Clogged ports and roads and manufacturers starved for electricity are stale news now. There is great pessimism when it comes to the country achieving key Plan targets. That, however, has not prevented Prime Minister Manmohan Singh from being optimistic: He wants to spend $1 trillion on infrastructure creation during the 12th Plan, double of that in the 11th Plan.
For this vision to translate into reality, the country would need to spend roughly $200 billion a year on building roads, ports, adding new power generation capacity and building railway lines, among other projects. That is a tall order. For an economy of our size, $200 billion a year translates into spending roughly 14% of the equivalent of the gross domestic product on infrastructure. Compared with our difficulties in spending $500 billion over five years (2007-12, 11th Plan), this level of spending seems a bit astounding.
Illustration: Jayachandran / Mint
A reality check is necessary. There are two very different sets of problems here.
First, spending on infrastructure is not just about throwing money at big projects. These projects require equipment and manpower. Those are in short supply and are the slow-moving parts that dampen the speed of execution. Take power generation, for example. Against a target of adding 78,700MW of power from 2007-12, only 19,092MW had been added by December. The reason: delays in sourcing supplies and shortage of manpower for construction and commission of projects. So even if $1 trillion is available, the economy has limited ability to absorb that money for creating infrastructure.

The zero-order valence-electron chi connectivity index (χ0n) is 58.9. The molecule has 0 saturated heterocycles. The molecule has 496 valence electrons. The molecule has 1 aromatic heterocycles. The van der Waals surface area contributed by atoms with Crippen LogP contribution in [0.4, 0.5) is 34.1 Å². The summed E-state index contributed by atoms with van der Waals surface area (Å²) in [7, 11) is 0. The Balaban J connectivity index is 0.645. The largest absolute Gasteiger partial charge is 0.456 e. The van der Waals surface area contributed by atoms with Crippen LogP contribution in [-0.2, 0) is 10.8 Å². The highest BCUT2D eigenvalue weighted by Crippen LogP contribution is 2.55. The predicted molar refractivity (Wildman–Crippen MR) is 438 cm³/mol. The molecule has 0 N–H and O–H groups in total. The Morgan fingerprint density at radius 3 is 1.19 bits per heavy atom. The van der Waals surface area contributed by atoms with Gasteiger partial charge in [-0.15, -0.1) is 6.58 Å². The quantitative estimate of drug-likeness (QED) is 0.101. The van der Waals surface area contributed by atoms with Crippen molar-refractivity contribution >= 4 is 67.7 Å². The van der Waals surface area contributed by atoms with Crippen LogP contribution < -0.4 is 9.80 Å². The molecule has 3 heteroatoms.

Then there is the problem of funding itself. Where will the $1 trillion come from?
Issues such as gaps in availability of funding, inability of the banking sector to scale up lending for long-term projects and a host of other regulatory issues are likely to derail this spending projection. This is particularly serious, as the Reserve Bank of India has imposed limits on banks on this front. While the central bank is right in imposing such limits, the government is unwilling to explore other options. The insurance sector, for example, has the ability to lend for longer terms compared with banks (which have to worry about asset-liability mismatches). The government, however, is yet to awaken to that possibility.
In sum, $1 trillion is an alluring figure, a magic wand that could take India closer to the 10% growth target that it so badly needs. The problem is that there is something magical about it. Let’s get real.
Can India spend $1 trillion on infrastructure creation? Tell us at firstname.lastname@example.org